The legend of Johnny Chan is a story that reads like a game of poker. There are moments where the hero of the tale is almost down and out, before an epic comeback and a triumphant finish. In many way, Johnny Chan embodies the game of poker itself. But where did Johnny Chan come from to take the game by storm and what is Johnny Chan doing now?
The Origins of The Orient Express
The story of Johnny Chan is an amazing one, not least because it began about as far away from Las Vegas as it is possible to be. Born in Guangzhou, China, Chan’s family moved to the United States when young Johnny was just five years old, in 1962.
It was much later, with his family owning a chain of restaurants in Texas that the young Johnny Chan learned to pay the game of poker with restaurant staff, ad when he was 21 years of age, he gave up on his University studies to focus on poker as a profession. Rumour has it at the age of just 16, Chan ran $500 up to $20,000 only to lose the lot the very next day.
From Poker Champion to Movie Star
It was in 1987, aged 30, that Johnny Chan truly arrived as a global phenomenon, winning the 1987 WSOP Main Event. In the following year’s tournament, Chan famously won his second (and back-to-back) Main Event, with his famous ‘Look to the Sky’ moment in the heads-up against Erik Seidel. Holding the better hand, Chan looked upwards as if to the Poker Gods, before winning that final hand in dramatic fashion.
It was a defining moment in poker and spawned much discussion over the decades that followed, but perhaps the most defining one in Chan’s career ironically came in the following year’s Main Event. Having eliminated the 23-year-old Phil Hellmuth from the preceding year’s Main Event, Hellmuth got all the way to the heads-up in 1989 aged 24.
As the youngest-ever winner of the Main Event at that point, Hellmuth’s incredible victory against Chan, nicknamed ‘The Master’ as well as The Orient Express, it prevented three in a row for Johnny, and meant he wouldn’t win an NBA Championship ring, which L.A. Lakers owner Jerry Buss promised him if he managed to win it. Instead, Chan would never get anywhere near the final table of the Main Event again.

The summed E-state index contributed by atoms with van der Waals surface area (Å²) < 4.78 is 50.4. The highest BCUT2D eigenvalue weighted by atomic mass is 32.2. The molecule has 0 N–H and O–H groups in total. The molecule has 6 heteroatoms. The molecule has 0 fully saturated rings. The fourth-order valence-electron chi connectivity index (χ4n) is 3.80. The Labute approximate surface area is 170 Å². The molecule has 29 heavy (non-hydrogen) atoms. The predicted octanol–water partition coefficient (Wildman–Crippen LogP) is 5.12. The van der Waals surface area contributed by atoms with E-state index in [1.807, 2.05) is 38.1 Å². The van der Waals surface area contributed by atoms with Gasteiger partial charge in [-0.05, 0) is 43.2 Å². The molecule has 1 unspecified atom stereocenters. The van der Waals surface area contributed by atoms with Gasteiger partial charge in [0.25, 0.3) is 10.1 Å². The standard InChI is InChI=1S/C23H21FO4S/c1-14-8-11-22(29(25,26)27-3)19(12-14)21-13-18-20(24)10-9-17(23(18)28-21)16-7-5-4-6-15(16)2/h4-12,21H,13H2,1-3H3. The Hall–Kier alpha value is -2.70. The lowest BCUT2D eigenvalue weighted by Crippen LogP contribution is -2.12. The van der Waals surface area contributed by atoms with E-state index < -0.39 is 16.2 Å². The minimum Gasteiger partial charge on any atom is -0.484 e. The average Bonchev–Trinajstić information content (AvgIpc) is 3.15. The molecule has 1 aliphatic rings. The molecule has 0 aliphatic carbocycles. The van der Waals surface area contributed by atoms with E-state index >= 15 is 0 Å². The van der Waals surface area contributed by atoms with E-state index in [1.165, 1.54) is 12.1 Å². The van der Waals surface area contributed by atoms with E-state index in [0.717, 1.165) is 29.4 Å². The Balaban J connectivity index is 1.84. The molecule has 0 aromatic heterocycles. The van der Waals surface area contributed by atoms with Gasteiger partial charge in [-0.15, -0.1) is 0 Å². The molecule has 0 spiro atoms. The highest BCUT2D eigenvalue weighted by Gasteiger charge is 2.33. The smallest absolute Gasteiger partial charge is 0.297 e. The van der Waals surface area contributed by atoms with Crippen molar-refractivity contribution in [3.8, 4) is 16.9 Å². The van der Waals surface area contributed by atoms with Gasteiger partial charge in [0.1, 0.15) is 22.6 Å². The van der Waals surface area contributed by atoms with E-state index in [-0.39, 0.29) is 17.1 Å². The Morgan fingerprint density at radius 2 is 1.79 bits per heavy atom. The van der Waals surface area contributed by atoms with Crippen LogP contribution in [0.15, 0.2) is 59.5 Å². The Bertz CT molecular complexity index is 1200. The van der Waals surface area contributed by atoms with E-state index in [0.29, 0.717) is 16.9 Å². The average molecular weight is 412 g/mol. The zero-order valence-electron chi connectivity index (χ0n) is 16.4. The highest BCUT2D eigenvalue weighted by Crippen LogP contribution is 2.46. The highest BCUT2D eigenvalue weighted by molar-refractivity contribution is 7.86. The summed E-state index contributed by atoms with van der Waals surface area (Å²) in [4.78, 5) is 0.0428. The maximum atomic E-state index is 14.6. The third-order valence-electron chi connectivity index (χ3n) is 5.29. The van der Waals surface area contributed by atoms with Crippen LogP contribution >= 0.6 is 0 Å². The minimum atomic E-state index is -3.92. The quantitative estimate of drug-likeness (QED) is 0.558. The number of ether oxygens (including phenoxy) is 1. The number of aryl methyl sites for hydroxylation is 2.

Chan did, however, become the most famous name in poker, and despite his World Series defeat, his legend only grew and grew, to the extent that he featured in the 1998 Hollywood poker movie, Rounders.
The Hall of Fame
Having sealed his place in the hearts and minds of millions of poker fans, Chan would be welcomed into the Poker Hall of Fame in 2002 aged 50, a full 10 years older than the stipulation for minimum age dictated. By then, Chan had won seven of the 10 WSOP bracelets he now has, good enough for 2nd place on the all-time list of WSOP bracelet winners, second only to the legend that is Phil Hellmuth.
Chan has also won many other events, including four of the six episodes of Poker After Dark that he competed in, the best record of anyone who has taken part in the same number of games. Despite never reaching a World Poker Tour final table, that is the only glitch in the matrix of Johnny Chan’s incredible career, with The Orient Express having won $8.7 million in tournaments alone.
Living in Las Vegas
At the cash tables in Vegas and Macau, Chan is still The Master, and regularly attracted players wishing to learn from him, and happy to lose by doing so. To sit down with Johnny Chan is an experience most poker would dream of doing, even if it costs them money by doing so. A few years ago, this reporter interviewed Chan in Las Vegas at The Rio and apart from it being a privilege, it was a window into the circus sideshow that his poker life is. Adored by millions, to many, Johnny Chan is the definitive Poker Idol and the symbol of what anyone can achieve if they follow their dreams all the way to Sin City and beyond.
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